Thursday, September 23, 2010

MURMUR: PILGRIMAGE

The second song off of Murmur holds a couple of surprises from what you can find at lyrics.com.  First of all almost all of the lyrics say "punks with a broken lip" but in Michael's blog interview in Popsongs he states it is 'it's worth a broken lip.'  This is also the first song where Stipe invokes the "L" word.  Love.  A subject he avoids facing directly until Up.  Indirectly he can't stop talking about it starting with Out of Time and particularly on Monster ... probably the only reason he brings up love here is because it rhymes with luck and is a cool replacement.  Also most other versions incorrectly have Stipe saying "Take our fortune." Not sure where that came from ....



PILGRIMAGE
Take a turn, take a turn
Take a fortune, take a fortune

They called the clip a two headed cow
Your hate, clipped and distant, your luck with pilgrimage
Rest assured this will not last, take a turn for the worst
Your hate, clipped and distant, your luck a two headed cow

Pilgrimage has gained momentum
Take a turn, take a turn
Take a fortune, take a fortune

Speakin' in tongues, it's worth a broken lip
Your hate, clipped and distant, your luck with pilgrimage
Rest assured this will not last, take a turn for the worst
Your hate, clipped and distant, your luck a two headed cow

Pilgrimage has gained momentum
Take a turn (take a turn), take a turn (take a turn)
Take a fortune (take a turn), take a fortune

Pilgrimage
Pilgrimage

Speakin' in tongues, it's worth a broken lip
Your hate, clipped and distant, your luck
Rest assured this will not last, take a turn for the worst
Your hate, clipped and distant, your love two headed

Pilgrimage has gained momentum
Take a turn (take a turn), take a turn (take a turn)
Take a fortune (take a turn), take a fortune

Pilgrimage, Pilgrimage
Pilgrimage has gained momentum
Take a turn (take a turn), take a turn (take a turn)
Take a fortune (take a turn), take a fortune (take a turn)
Take a turn (take a turn), take a turn (take a turn)
Take a fortune (take a turn), take a fortune

With the guitar line, I will say only a couple of things.  First, on the album the instruments are tuned to the piano, you'll have to flatten out if you want to play along with the song.  Just adjust the tuning until it sounds right because it's a little in between the notes.  It can also be played without adjusting I assure you.  Also, I played around with a Capo on this one.  If you put it on the third fret it is a lot easier to play and with less bar chords.  I've transposed the riffs for Capo 3, but the chords you'll just have to work out yourself.  For what it's worth, Peter Buck does not use a capo.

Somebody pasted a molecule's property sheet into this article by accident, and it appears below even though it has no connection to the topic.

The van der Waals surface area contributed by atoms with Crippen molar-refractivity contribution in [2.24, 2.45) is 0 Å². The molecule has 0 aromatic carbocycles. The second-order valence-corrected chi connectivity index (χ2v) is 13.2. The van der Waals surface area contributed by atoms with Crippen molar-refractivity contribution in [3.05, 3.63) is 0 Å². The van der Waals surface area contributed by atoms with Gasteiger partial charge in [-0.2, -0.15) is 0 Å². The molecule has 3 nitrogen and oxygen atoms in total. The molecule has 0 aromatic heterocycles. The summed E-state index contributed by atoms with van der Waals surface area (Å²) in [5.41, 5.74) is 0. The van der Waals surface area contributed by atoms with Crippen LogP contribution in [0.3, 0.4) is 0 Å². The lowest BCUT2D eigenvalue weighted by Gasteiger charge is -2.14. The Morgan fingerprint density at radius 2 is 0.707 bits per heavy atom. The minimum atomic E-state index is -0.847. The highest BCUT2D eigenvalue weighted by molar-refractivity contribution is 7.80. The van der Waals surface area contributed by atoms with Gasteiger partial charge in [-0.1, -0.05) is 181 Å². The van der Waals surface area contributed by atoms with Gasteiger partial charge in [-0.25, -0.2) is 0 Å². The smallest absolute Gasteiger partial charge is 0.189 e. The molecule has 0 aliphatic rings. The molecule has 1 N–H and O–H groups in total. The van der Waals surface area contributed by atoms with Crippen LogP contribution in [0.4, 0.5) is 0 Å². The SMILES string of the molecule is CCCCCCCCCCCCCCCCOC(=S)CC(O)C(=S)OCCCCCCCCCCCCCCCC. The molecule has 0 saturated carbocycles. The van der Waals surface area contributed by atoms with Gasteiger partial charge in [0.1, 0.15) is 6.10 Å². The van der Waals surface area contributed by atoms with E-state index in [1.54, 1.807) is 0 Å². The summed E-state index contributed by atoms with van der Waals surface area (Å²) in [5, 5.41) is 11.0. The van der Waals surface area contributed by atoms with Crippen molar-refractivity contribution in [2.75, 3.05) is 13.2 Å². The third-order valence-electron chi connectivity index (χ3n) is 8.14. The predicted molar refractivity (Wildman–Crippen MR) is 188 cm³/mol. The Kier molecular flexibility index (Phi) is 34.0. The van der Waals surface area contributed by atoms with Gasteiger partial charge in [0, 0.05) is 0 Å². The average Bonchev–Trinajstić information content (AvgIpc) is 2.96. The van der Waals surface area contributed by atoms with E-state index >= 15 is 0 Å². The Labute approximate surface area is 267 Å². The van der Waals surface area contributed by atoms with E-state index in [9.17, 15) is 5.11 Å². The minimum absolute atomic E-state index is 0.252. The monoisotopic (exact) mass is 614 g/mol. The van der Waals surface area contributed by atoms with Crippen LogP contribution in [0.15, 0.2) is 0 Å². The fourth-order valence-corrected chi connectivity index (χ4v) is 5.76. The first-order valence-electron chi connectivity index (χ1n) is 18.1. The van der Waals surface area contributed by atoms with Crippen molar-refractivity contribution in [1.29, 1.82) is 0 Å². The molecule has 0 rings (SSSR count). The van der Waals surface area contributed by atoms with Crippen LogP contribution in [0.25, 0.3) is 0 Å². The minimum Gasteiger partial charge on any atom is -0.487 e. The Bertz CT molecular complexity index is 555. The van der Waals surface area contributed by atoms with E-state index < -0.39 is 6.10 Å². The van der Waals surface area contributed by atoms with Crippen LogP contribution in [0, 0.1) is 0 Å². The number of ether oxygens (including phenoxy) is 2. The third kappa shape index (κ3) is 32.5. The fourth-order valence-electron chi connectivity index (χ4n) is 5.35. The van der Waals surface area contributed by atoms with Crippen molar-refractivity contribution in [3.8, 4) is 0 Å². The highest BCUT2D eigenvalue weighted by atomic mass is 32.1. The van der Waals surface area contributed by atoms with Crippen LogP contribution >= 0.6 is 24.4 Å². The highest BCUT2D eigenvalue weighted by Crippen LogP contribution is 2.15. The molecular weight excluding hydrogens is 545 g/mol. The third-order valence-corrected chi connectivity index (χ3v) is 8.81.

PILGRIMAGE
Opening Bass/ Piano line
e|-------------------|
B|-------------------|
G|-------------------|
D|-------------------|
A|-3-3-3-3-----------|
E|--3-1-3------------|
Verse (Picked):
e|-------------------------|
B|-------------------------|
G|---0--0------------------|
D|--3--3-0--0--0-----------|
A|-1--1----3--3-0----------|
E|--------1--1-------------|
With Capo on 3 (Picked):
e|---0---0-----------------|
B|--3---3-3----0--0--------|
G|-0---0------2--2-2-------|
D|-----------0--0----------|
A|-------------------------|
E|-------------------------|
Before bridge to Chorus:
e|------0----------------------------|
B|------1----------------------------|
G|----0-0----------------------------|
D|---0--2----------------------------|
A|--3---3----------------------------|
E|-1----0----------------------------|

If you capo 3:
e|----0-0-------------------|
B|---0--2-------------------|
G|--2---2-------------------|
D|-0----2-------------------|
A|------0-------------------|
E|------0-------------------|

Bridge to Chorus:
F-G
Chorus:
F-C-G

Bridge after Chorus:
C-G-Bb-G

Bridge at the end between choruses:
Bb-C (Barred)

End with:
e|----------------------|
B|----------------------|
G|------0---------------|
D|--3-3-----------------|
A|-1-1------------------|
E|----------------------|
With Capo on 3 (Picked):
e|-----0---------------|
B|--3-3----------------|
G|-0-0-----------------|
D|---------------------|
A|---------------------|
E|---------------------|

5 comments:

  1. Speak in tongues
    It's worth a broken lip

    ?

    ReplyDelete
  2. Well ... I did look into that option, but I believe the drum part obscures the 'b' in 'boats.'

    ReplyDelete
  3. To add to that, chck out this r.e.m. clip of pilgrimage live at about 30 seconds in ..
    http://www.youtube.com/watch?v=qEIzZ2KjOA4

    ReplyDelete
  4. I like your enthusiasm for this song. It is one of my early favorites by REM also. I was looking up the word "clip" to get an idea of what he could have meant by "clipped and distant". I think he is using the word as in "fast paced" or "fast and distant".

    "Your hate, clipped and distant, your luck with pilgrimage". I think this fits with the image of a clipper on the horizon and the clipper with a broken lip (as you surmised above). If he is sailing at crack speed of the bow then he is sailing very fast, indeed.

    "Pilgrimage has gained momentum.
    Take a turn, take a fortune."

    The journey has gained an advantage. Turn the wheel, take a chance.


    [https://en.wikipedia.org/wiki/Clipper The term "clipper" most likely derives from the verb "clip", which in former times meant, among other things, to run or fly swiftly. Dryden, the English poet, used the word "clip" to describe the swift flight of a falcon in the 17th century when he said "And, with her eagerness the quarry missed, Straight flies at check, and clips it down the wind." The ships appeared to clip along the ocean water. The term "clip" became synonymous with "speed" and was also applied to fast horses and sailing ships. "To clip it," and "going at a good clip," are familiar expressions to this day.[1]]

    ReplyDelete